Having an in-house swimming pool is nothing short of a blessing as it offers a round the clock opportunity for recreation.
And needless to say that aquatic adventures are the most relaxing of all fun activities.
But all that ever-ready (waiting-to-be availed) enjoyment comes at a cost, and not just the monetary one; you also need to spend a substantial amount of time and energy on your pool’s upkeep to ensure it stays in a pristine condition and provides a healthy swimming environment whenever you need it.
And no, your high caliber filter is not enough to keep the system running soundly without supplemental cleaning. You must drain, dilute and backwash your pool regularly to ensure it remains sparkly, teeming with crystal clear water.
While chemical testing, draining, and dilution are pretty self-explanatory, backwashing can be a hard one to crack, especially for beginners.
That said, it’s not complicated at all; you just need to have a clear understanding of the procedure, then you can execute it without trouble.
Hence, here enters our detailed guide on backwashing so that you are theoretically equipped after reading it and just have to practically apply your newly acquired knowledge.
Let’s start by looking at what backwashing is and understanding its nitty-gritty details.
Backwashing-Reversing Water to Propel Accumulated Contaminants Out
As pool water passes through a filter to lose all the foreign particles that it might be carrying, the gathered debris coalesces, making a rather massive mass of contaminants that increases resistance to water flow.
As a result, the pool experiences a reduction in water discharge, signaling the need for filter cleaning to restore the flow of water. This is where the phenomenon of backwashing comes into play.
Backwashing is the term used to describe a pool cleaning procedure that reverses water flow to flush out the buildup of contaminants from the pool filter.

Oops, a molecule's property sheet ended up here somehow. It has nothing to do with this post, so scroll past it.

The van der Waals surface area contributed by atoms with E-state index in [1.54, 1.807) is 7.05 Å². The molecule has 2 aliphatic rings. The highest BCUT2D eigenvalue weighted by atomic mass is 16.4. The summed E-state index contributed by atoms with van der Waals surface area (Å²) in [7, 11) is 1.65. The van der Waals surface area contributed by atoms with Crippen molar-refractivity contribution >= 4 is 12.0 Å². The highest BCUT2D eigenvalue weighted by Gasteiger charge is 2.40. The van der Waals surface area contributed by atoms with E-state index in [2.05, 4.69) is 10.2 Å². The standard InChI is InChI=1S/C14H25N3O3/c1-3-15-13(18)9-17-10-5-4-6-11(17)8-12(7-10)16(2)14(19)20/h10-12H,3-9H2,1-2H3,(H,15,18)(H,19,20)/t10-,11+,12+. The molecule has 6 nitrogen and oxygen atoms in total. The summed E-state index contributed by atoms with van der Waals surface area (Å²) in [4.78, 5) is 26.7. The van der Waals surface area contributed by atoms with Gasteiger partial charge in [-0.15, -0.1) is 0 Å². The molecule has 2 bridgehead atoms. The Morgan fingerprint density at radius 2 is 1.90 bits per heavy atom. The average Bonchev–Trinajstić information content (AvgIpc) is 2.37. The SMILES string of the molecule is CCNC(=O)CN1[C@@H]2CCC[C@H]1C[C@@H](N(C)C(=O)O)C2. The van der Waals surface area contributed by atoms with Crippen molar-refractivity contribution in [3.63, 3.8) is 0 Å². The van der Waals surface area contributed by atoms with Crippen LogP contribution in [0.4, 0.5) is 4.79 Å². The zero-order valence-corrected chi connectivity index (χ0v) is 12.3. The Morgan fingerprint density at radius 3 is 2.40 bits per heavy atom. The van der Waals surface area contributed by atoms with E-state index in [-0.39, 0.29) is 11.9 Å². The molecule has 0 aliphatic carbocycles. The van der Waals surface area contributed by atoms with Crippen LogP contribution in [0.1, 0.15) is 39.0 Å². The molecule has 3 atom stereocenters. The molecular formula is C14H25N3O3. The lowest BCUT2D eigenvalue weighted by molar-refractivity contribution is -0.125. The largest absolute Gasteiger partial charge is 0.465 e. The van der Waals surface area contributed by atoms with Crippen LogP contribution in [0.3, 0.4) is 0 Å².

Naturally, when dirt keeps collecting over a filter, it will get clogged over time, obstructing the flow of whatever fluid it’s straining. Likewise, a pool filter periodically gets backed up and must be cleared through backwashing.
Backwashing is a straightforward process if you have the lowdown of using the pool pump. Even if you are not familiar with the control valve settings, the imprinted labels will be enough to guide you.
All you need to know is when to conduct the procedure, and you are good to go. That brings us to our next subject before we get to the actual steps involved in backwashing; the frequency.
How Often Should You Backwash Your Pool?
The answer to this question is, unfortunately, the bugbear of the inquisition world; it depends!
As pointless as ‘it depends’ sounds, it is the universal response to dilemmas that require one to exercise judgment to come to a choice. In the case of backwashing, you need to do the same and use your better judgment to decide when it should be done.
The factors that you need to weigh in when making a decision are primarily three; the frequency of use, the type of filtration system installed, and the pool’s placement. Let’s examine each determinant separately.
How fast and severely gunky a pool can become depends on how much it is used. Understandably, a tank that is rarely dipped in is less likely to gather dirt. But if it is situated near dense shrubbery and trees, it will collect dead foliage and dirt more frequently.
Simply put, you have to look at your pool’s likelihood of gathering dirt through either swimmers or surrounding plantation, and then decide if backwashing is required.
Lastly, you need to be sure of your filtration system’s capacity; that is, can it run smoothly for as long as you want it to without getting flushed. If it is a high-functioning contraption and can last a while without backwashing, then clean it as you see fit. But if not, then be as regular as possible.
However, as a general rule of thumb, you should backwash your pool at least once a week, along with your weekly pool upkeep regimen. Another trick to figuring out of you need to backwash your pool is checking the water pressure.